in the Court of Appeals 28 February 2019.
by plaintiff from judgment entered 5 June 2018 by Judge
Phyllis M. Gorham in Wayne County Superior Court. No. 17 CVS
Everett, Womble & Lawrence, L.L.P., by Ronald T. Lawrence
II and Kristy J. Jackson, for plaintiff-appellant.
Simpson Law, PLLC, by Caroline P. Stutts, for
Patterson ("Plaintiff") appeals from the trial
court's order granting summary judgment in favor of
Taylor Nicole Worley ("Defendant"). Because
Plaintiff was unable to show through pleadings, depositions,
or other evidence that Defendant owed her a duty recognized
by North Carolina law, that her contributory negligence would
not defeat her claim, or that the doctrine of last clear
chance would apply, Defendant was entitled to judgment as a
matter of law. We therefore affirm the order of the trial
court granting summary judgment to Defendant.
and Procedural Background
March 28, 2017 at approximately 6:11 p.m., Plaintiff, a
pedestrian, left her apartment and began walking eastbound on
Spence Avenue towards the Wal-Mart shopping center located in
Goldsboro, North Carolina. Defendant was returning home from
work, driving northbound in her Lexus sedan. It was a bright,
clear, sunny day, and Defendant was traveling approximately
thirty-five miles per hour on Spence Avenue in Goldsboro.
Spence Avenue is a five-lane road, with two lanes on each
side, a turn lane in the middle, and a paved median.
Plaintiff made her way towards Wal-Mart, she crossed the two
southbound lanes of Spence Avenue, and then stopped at the
paved median. A vehicle had entered the turning lane, but had
come to a stop to allow Plaintiff to cross. In a northbound
lane adjacent to the turning lane, a Ford Explorer had also
come to a stop because of traffic backed up in its lane.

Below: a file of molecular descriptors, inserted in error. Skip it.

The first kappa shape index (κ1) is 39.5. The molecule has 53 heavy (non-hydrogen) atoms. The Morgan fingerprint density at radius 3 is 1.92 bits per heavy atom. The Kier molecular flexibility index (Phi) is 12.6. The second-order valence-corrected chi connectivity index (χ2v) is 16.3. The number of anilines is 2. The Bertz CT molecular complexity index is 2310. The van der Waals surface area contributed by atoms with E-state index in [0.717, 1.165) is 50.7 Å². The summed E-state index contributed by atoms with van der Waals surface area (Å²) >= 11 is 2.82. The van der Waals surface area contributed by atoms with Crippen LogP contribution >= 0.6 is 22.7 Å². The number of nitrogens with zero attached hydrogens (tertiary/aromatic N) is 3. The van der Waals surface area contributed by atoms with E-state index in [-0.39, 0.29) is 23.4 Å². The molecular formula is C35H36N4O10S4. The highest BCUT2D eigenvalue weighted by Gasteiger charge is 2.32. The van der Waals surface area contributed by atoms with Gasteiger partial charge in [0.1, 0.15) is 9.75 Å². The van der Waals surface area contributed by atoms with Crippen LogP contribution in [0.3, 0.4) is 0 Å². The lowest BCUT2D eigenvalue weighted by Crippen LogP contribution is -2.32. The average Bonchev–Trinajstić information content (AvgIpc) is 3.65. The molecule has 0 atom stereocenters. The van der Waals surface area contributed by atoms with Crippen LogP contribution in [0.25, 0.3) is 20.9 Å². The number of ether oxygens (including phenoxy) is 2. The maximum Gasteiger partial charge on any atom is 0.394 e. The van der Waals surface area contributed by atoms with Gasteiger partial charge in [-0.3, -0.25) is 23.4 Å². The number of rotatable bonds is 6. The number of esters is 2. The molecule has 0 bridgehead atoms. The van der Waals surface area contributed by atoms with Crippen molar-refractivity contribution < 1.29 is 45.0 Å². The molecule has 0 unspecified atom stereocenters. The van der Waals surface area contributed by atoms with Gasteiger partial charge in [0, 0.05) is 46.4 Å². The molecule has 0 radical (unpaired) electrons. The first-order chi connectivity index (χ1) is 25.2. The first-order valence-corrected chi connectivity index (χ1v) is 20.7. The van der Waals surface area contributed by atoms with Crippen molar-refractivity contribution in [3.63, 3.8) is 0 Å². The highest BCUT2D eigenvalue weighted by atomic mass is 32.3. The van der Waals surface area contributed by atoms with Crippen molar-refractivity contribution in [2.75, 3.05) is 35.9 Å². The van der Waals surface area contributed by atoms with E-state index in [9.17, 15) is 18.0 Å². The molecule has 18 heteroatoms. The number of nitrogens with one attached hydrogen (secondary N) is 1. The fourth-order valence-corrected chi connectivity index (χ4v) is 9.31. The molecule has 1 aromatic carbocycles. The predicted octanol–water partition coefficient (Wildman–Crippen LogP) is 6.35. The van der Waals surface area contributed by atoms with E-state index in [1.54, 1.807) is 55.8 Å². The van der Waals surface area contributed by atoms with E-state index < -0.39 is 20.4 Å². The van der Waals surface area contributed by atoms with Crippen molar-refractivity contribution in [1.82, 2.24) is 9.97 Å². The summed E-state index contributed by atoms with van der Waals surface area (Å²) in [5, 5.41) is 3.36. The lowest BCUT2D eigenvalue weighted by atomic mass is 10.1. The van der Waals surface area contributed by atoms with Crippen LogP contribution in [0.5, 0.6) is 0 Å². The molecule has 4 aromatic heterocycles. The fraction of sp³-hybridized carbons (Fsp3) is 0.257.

Plaintiff stepped into the road in front of the Explorer and
looked around the vehicle to see if the last lane of travel
was clear. The Explorer driver blew its horn, and Plaintiff
began running across the road. Plaintiff was then immediately
hit by Defendant's car and injured.
filed her complaint on August 3, 2017, alleging Defendant had
been negligent in the operation of her vehicle when she hit
Plaintiff on Spence Avenue. Defendant responded September 21,
2017, alleging, inter alia, the affirmative defense
of contributory negligence. On January 31, 2018, Defendant
moved for summary judgment. After a May 29, 2018 hearing,
Defendant's motion for summary judgment was granted by
the trial court in a June 5 order. It is from this order that
Plaintiff timely appeals.
motion for summary judgment, our standard of review of the
trial court's ruling is well-established:
Under [the North Carolina Rules of Civil Procedure], Rule
56(a), summary judgment is properly entered if the pleadings,
depositions, answers to interrogatories, and admissions on
file, together with the affidavits, if any, show that there
is no genuine issue as to any material fact and that any
party is entitled to a judgment as a matter of law. In a
motion for summary judgment, the evidence presented to the
trial court must be admissible at trial, and must be viewed
in a light most favorable to the non-moving party. We review
a trial court's order granting or denying summary
judgment de novo. Under a de novo review,
the court considers the matter anew and freely substitutes
its own judgment for that of the lower tribunal. The party
moving for summary judgment bears the burden of establishing
that there is no triable issue of material fact. This burden
may be met by proving that an essential element of the
opposing party's claim is nonexistent, or by showing
through discovery that the opposing party cannot produce
evidence to support an essential element of his claim or
cannot surmount an affirmative defense which would bar the
Once the party seeking summary judgment makes the required
showing, the burden shifts to the nonmoving party to produce
a forecast of evidence demonstrating specific facts, as
opposed to allegations, showing that he ...